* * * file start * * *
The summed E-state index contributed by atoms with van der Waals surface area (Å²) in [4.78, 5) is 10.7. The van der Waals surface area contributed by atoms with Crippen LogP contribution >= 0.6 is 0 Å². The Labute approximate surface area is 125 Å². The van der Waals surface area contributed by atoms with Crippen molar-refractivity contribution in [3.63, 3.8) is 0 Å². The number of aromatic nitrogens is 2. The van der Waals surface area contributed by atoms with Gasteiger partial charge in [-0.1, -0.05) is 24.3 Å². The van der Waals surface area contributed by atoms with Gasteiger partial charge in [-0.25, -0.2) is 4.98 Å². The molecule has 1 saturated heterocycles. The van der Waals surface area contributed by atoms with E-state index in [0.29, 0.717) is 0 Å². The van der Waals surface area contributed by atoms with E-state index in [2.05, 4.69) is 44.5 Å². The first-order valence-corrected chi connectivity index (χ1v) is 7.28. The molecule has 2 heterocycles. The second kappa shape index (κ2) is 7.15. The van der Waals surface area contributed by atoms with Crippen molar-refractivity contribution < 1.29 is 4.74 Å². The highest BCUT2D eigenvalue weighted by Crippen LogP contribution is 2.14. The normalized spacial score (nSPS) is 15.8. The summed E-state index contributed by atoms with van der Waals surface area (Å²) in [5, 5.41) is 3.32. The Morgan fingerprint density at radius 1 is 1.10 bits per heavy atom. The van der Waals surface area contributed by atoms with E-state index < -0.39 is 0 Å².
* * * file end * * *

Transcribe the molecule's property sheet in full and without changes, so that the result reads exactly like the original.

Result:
The summed E-state index contributed by atoms with van der Waals surface area (Å²) in [4.78, 5) is 10.7. The van der Waals surface area contributed by atoms with Crippen LogP contribution >= 0.6 is 0 Å². The Labute approximate surface area is 125 Å². The van der Waals surface area contributed by atoms with Crippen molar-refractivity contribution in [3.63, 3.8) is 0 Å². The number of aromatic nitrogens is 2. The van der Waals surface area contributed by atoms with Gasteiger partial charge in [-0.1, -0.05) is 24.3 Å². The van der Waals surface area contributed by atoms with Gasteiger partial charge in [-0.25, -0.2) is 4.98 Å². The molecule has 1 saturated heterocycles. The van der Waals surface area contributed by atoms with E-state index in [0.29, 0.717) is 0 Å². The van der Waals surface area contributed by atoms with E-state index in [2.05, 4.69) is 44.5 Å². The first-order valence-corrected chi connectivity index (χ1v) is 7.28. The molecule has 2 heterocycles. The second kappa shape index (κ2) is 7.15. The van der Waals surface area contributed by atoms with Crippen molar-refractivity contribution < 1.29 is 4.74 Å². The highest BCUT2D eigenvalue weighted by Crippen LogP contribution is 2.14. The normalized spacial score (nSPS) is 15.8. The summed E-state index contributed by atoms with van der Waals surface area (Å²) in [5, 5.41) is 3.32. The Morgan fingerprint density at radius 1 is 1.10 bits per heavy atom. The van der Waals surface area contributed by atoms with E-state index < -0.39 is 0 Å².